Australian Education Grants Earmarked to Help Students Cope With Increased Stress
The Learning Impact Fund is a recent initiative made to identify, evaluate and adjust the scale of funding for effective Australian education programs. While much of this seems like business as usual, this particular fund has earmarked a significant portion of it $1 million budget for seeking out programs to improve the “emotional resilience” of students.
The fund’s director Matt Deeble has gone on record saying, “The aim is to identify promising school-based initiatives that build social and emotional learning and resilience in Victorian students, which also improve academic achievement.”
While the scheme claims that the reason that these extraordinary measures are required is due to a more competitive job market and over-exposure to technology and the internet, the truth seems to lie more in the ever increasing pressures that students are facing. Students are expected to be perfect in every aspect of their life, with perfect academic records, extra-curricular activities and part time employment to fund the spiralling costs of their own higher education. Combined with the reduced funding that universities are receiving and the subsequent loss of experienced educators to other sectors, is it really a surprise that young people are struggling?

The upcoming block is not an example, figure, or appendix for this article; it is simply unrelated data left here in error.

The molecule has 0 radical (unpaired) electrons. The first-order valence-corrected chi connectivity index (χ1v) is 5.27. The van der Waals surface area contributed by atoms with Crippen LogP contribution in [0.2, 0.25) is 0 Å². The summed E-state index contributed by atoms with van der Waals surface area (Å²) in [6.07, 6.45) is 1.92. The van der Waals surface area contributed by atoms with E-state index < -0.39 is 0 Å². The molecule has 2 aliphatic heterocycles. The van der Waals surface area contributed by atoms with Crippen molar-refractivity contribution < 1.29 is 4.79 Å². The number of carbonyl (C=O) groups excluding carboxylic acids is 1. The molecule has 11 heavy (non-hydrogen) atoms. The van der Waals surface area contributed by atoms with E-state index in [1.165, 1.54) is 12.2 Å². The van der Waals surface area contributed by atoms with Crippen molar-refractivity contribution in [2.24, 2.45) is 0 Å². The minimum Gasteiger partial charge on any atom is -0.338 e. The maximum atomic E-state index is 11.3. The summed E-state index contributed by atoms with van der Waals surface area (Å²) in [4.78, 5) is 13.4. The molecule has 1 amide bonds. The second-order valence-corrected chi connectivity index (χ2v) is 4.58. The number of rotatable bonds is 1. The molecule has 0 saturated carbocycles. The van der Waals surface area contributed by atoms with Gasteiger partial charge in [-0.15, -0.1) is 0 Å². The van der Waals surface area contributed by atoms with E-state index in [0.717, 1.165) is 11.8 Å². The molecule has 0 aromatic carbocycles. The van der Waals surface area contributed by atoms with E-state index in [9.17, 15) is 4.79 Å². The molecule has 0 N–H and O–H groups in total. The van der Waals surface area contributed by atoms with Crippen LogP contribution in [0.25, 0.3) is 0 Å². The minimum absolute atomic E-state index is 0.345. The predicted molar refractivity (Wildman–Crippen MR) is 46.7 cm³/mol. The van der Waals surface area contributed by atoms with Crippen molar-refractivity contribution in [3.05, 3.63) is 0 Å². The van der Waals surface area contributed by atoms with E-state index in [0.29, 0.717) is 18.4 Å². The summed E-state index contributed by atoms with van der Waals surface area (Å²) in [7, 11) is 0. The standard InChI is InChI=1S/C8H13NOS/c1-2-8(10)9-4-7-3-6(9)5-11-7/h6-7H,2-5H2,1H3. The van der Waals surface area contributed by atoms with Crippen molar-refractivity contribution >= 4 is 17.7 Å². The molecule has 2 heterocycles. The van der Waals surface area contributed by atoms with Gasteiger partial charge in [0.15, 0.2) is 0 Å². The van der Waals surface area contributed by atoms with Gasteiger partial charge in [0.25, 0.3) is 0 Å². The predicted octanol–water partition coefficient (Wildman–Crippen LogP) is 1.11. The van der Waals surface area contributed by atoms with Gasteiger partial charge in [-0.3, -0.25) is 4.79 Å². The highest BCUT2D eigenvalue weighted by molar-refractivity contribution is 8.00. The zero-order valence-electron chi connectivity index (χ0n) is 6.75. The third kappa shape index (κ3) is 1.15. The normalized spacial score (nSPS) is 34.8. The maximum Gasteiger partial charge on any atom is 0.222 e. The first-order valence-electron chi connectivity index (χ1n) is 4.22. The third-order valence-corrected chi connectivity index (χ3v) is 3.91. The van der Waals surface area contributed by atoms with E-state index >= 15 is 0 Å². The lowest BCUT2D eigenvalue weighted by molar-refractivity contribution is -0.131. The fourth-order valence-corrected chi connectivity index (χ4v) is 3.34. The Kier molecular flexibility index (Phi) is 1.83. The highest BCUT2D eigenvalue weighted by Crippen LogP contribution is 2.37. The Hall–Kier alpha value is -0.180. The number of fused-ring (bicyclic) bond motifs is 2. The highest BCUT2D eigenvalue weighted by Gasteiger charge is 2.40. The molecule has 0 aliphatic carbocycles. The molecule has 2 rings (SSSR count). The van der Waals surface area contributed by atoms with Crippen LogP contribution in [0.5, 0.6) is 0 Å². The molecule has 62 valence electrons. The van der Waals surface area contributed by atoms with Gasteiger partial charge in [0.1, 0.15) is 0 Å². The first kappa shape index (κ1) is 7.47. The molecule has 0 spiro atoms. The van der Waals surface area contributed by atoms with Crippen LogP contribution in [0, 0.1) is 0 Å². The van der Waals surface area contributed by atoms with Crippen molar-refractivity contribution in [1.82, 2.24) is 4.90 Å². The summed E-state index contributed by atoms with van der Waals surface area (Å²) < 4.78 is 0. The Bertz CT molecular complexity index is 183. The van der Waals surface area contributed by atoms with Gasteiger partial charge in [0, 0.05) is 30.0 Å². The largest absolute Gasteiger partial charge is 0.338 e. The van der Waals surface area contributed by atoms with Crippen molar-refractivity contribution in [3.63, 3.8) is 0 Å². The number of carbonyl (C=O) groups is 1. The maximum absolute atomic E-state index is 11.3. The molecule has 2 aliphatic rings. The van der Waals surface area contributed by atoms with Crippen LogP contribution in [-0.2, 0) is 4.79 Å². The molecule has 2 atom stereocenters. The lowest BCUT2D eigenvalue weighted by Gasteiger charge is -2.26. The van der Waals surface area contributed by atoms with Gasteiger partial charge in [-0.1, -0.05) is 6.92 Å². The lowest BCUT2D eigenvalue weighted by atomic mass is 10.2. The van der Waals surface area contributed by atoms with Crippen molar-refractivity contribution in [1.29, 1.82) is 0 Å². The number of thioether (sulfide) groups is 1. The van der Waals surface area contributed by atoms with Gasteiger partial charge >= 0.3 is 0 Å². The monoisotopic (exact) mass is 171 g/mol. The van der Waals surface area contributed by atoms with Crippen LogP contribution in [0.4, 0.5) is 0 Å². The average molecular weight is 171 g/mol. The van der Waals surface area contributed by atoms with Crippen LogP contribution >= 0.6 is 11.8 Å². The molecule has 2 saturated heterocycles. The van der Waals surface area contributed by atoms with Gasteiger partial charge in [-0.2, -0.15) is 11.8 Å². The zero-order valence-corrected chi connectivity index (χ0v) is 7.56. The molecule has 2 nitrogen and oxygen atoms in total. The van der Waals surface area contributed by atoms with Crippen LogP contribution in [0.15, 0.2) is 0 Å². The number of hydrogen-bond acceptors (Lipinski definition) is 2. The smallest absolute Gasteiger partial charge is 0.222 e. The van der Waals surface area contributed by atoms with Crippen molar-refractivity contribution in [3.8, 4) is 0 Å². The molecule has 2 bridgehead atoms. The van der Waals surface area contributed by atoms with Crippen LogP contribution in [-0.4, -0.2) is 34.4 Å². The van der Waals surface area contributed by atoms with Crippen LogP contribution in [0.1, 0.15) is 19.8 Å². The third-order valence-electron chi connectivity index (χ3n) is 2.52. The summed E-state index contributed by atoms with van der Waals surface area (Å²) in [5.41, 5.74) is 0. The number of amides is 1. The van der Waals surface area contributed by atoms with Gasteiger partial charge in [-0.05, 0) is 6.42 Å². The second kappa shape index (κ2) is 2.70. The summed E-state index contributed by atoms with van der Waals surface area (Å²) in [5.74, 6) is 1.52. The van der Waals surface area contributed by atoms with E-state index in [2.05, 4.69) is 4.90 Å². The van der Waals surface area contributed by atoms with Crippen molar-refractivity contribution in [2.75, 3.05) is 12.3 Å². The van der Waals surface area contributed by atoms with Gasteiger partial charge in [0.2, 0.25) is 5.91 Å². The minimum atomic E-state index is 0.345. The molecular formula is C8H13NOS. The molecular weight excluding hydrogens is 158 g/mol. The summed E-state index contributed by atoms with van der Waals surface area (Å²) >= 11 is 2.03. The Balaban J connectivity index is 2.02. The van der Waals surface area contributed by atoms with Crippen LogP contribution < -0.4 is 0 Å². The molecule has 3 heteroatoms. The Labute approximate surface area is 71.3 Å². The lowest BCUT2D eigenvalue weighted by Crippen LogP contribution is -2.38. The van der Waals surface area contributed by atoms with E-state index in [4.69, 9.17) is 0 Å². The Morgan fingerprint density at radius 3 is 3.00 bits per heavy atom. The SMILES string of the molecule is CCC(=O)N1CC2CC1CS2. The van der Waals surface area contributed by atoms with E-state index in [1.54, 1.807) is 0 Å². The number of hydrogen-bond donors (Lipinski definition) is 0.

75% of all mental diseases begins to manifest before the age of 25, so it is absolutely vital that the pressures being levelled on students are reduced immediately if we hope to have a functional generation to take over when the current one retires. The industry leaders, politicians, doctors and teachers of the future are being driven out of higher education by the pressures that are being cultivated there. The less lucky of them are also being driven into ongoing psychiatric care.
The funding is available to Catholic education offices, charities, universities, government bodies, social enterprises, not for profit organisations and private companies. The net is being cast wide in the hope of finding some sort of viable solution to either reduce stress or increase the “resilience” of students.
If you happen to have a bright idea for a scheme to reduce stress in students or to increase their ability to ignore the pressures being piled on top of them, applications for the grant are open until the 5th of October 2016.